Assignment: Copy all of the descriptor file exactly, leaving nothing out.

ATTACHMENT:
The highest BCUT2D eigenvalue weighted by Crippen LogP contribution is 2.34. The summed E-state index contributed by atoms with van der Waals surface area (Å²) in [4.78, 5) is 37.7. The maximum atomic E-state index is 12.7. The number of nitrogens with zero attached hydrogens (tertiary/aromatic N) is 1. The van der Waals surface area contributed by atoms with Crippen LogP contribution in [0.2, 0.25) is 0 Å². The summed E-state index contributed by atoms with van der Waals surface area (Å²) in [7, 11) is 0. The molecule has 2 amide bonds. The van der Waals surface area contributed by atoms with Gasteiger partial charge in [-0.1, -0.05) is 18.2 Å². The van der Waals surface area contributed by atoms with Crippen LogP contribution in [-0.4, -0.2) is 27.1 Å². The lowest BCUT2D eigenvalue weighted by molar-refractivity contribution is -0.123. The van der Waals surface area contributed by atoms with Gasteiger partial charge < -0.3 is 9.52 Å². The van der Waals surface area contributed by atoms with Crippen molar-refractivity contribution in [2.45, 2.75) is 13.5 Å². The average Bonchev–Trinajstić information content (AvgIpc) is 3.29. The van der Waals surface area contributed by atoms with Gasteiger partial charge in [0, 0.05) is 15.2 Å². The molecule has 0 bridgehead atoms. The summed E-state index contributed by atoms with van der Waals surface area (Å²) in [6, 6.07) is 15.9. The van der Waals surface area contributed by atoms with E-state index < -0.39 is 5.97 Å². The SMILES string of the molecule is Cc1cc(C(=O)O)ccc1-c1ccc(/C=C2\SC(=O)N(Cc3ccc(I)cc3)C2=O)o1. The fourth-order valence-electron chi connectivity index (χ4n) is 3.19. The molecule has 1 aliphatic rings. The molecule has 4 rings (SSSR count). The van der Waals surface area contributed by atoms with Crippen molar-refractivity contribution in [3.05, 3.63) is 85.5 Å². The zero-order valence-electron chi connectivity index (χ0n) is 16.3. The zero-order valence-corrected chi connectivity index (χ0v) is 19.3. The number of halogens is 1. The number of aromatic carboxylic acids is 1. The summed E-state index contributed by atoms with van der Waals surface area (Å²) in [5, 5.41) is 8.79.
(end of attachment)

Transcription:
The highest BCUT2D eigenvalue weighted by Crippen LogP contribution is 2.34. The summed E-state index contributed by atoms with van der Waals surface area (Å²) in [4.78, 5) is 37.7. The maximum atomic E-state index is 12.7. The number of nitrogens with zero attached hydrogens (tertiary/aromatic N) is 1. The van der Waals surface area contributed by atoms with Crippen LogP contribution in [0.2, 0.25) is 0 Å². The summed E-state index contributed by atoms with van der Waals surface area (Å²) in [7, 11) is 0. The molecule has 2 amide bonds. The van der Waals surface area contributed by atoms with Gasteiger partial charge in [-0.1, -0.05) is 18.2 Å². The van der Waals surface area contributed by atoms with Crippen LogP contribution in [-0.4, -0.2) is 27.1 Å². The lowest BCUT2D eigenvalue weighted by molar-refractivity contribution is -0.123. The van der Waals surface area contributed by atoms with Gasteiger partial charge < -0.3 is 9.52 Å². The van der Waals surface area contributed by atoms with Crippen molar-refractivity contribution in [2.45, 2.75) is 13.5 Å². The average Bonchev–Trinajstić information content (AvgIpc) is 3.29. The van der Waals surface area contributed by atoms with Gasteiger partial charge in [0, 0.05) is 15.2 Å². The molecule has 0 bridgehead atoms. The summed E-state index contributed by atoms with van der Waals surface area (Å²) in [6, 6.07) is 15.9. The van der Waals surface area contributed by atoms with E-state index < -0.39 is 5.97 Å². The SMILES string of the molecule is Cc1cc(C(=O)O)ccc1-c1ccc(/C=C2\SC(=O)N(Cc3ccc(I)cc3)C2=O)o1. The fourth-order valence-electron chi connectivity index (χ4n) is 3.19. The molecule has 1 aliphatic rings. The molecule has 4 rings (SSSR count). The van der Waals surface area contributed by atoms with Crippen molar-refractivity contribution in [3.05, 3.63) is 85.5 Å². The zero-order valence-electron chi connectivity index (χ0n) is 16.3. The zero-order valence-corrected chi connectivity index (χ0v) is 19.3. The number of halogens is 1. The number of aromatic carboxylic acids is 1. The summed E-state index contributed by atoms with van der Waals surface area (Å²) in [5, 5.41) is 8.79.